A persona is a representation of a target audience, embodied in an individual to which we give a name, gender, age, status and professional background. The persona doesn’t exist per se but is a composite representation of key traits of a target audience. Here is a simple example of a persona (they can get quite elaborate):

How is a persona useful?

I was in an eLearning module design meeting recently for one of our clients. While the discussion drifted to pedagogical and technical considerations, much was debated at an abstraction level that did little to support progress. The instructional designer on the project then asked the perfect question. Who are we building this module for? The response is, of course, our client, but in the end, who is the ultimate consumer of our product? Our client employees. Great, but it’s still quite vague. This is where personas are useful. They put a name, a background, an age group and many other factors in front of the design team and essentially state who our effort is targeted to.

Based on age group, we can design around generational aspects of learning. Based on technological mastery (or lack of), we add or remove technical components. Based on culture, or educational level we will adapt the module to a specific environment, context, language and much more. In the end, we still achieve the same learning objectives, but we may choose a different path to get there.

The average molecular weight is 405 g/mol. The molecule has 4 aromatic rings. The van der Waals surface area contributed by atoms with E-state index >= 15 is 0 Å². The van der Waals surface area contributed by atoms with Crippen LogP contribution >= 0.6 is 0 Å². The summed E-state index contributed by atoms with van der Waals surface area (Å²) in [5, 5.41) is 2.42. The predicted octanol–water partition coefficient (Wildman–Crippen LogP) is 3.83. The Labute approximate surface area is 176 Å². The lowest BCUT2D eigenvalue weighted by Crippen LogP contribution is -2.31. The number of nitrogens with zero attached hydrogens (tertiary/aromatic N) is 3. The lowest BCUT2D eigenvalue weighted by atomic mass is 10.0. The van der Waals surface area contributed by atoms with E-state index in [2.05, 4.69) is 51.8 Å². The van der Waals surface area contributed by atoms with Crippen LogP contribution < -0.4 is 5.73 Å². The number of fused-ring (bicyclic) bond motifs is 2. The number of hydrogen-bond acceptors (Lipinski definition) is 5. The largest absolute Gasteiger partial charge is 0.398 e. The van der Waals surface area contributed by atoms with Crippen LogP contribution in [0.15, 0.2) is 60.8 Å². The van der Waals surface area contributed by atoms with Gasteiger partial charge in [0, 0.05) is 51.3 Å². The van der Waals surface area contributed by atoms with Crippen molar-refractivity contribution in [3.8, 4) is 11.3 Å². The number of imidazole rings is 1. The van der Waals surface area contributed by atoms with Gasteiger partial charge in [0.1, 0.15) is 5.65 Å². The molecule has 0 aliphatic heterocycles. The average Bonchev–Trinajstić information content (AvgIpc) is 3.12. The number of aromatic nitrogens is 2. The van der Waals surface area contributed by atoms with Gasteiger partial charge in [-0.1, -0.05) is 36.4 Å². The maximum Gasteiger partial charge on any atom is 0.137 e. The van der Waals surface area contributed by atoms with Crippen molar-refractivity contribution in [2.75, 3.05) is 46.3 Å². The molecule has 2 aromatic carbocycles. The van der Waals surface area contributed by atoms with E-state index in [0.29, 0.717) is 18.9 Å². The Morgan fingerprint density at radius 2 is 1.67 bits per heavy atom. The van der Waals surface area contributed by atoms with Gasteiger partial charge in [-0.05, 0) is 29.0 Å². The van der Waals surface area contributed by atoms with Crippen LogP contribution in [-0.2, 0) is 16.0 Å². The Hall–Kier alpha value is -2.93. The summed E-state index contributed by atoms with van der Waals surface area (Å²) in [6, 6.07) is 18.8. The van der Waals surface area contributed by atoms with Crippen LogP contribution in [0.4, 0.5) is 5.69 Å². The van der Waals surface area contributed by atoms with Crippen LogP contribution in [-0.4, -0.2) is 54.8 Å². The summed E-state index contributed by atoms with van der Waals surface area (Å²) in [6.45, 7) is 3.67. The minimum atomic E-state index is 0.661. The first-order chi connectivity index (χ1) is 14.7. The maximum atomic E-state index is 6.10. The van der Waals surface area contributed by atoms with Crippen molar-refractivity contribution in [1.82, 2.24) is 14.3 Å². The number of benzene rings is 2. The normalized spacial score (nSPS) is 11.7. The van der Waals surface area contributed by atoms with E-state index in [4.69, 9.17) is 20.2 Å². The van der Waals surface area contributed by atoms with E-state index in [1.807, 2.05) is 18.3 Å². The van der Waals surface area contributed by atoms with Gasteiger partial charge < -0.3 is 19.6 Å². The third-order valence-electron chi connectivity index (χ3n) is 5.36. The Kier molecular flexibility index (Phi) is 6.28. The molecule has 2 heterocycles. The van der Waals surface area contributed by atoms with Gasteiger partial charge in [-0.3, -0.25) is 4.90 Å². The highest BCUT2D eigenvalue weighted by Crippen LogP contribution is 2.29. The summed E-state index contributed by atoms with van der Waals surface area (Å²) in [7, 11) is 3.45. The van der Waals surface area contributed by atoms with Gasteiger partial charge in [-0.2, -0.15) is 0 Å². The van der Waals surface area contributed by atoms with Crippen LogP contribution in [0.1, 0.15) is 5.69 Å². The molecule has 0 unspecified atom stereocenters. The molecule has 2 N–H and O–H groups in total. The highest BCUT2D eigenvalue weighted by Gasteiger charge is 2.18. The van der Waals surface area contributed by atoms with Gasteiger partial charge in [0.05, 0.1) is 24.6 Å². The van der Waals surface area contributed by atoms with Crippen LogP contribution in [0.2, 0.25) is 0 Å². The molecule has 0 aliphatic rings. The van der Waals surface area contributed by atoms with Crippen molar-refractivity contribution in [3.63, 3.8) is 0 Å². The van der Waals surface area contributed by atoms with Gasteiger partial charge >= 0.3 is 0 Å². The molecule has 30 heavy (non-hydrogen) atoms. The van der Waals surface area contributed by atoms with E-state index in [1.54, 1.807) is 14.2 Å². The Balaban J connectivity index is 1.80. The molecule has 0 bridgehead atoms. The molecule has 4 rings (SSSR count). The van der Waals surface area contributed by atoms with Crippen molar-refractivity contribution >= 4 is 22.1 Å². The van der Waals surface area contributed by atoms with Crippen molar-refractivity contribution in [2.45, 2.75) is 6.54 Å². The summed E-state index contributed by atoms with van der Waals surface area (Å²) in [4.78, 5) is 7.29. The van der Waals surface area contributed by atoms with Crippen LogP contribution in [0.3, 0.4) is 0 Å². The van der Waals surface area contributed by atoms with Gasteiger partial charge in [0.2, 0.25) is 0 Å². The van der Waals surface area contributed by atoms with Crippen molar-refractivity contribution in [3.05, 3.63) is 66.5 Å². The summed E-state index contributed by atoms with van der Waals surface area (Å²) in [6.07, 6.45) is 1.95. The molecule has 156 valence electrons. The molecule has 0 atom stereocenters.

While you may not use personas in learning content development, personas are fundamental in advertising, marketing, industrial design and many other fields.

Where should you start?

The first step is to get a team together that can talk about the learners; get the discussion centered on your target audience demographics, purpose, values, fears or constraints, motivations and anything else that is relevant. One persona is usually not enough to fairly represent your target audience, you may need to build 3 to 5 in the end. Build the personas on paper and include photos to make the personas as real as possible. The whole exercise is a team effort and helps build buy-in to use the personas in later stages.

Second, ensure your learning design team keeps a copy of the project personas handy at all times. Specifically, refer to the personas by name during the design phase. For example, you could say “I don’t think this content will connect with Lizzie, it’s too theoretical. Can we add an actual situation that occurred on her production line to provide context?” The instructional designers, graphics and UX designers will also benefit from the personas when they start developing and building content.

Third, provide the personas to the Quality Assurance team. They will close the loop by ensuring the training module is as focused as possible on the target audience.

In the end, consider personas as the bridge between your learning and development work and the real world of your learners. If you need help in taking that bridge, get in touch, we can help.

One persona is usually not enough to fairly represent your target audience, you may need to build 3 to 5 in the end.

Guillaume Perron

Guillaume Perron

Chief Commercial Officer @KnowledgeOne. Evangelist. Nerd dad. Dark chocolate benefactor. Physical limits stretcher.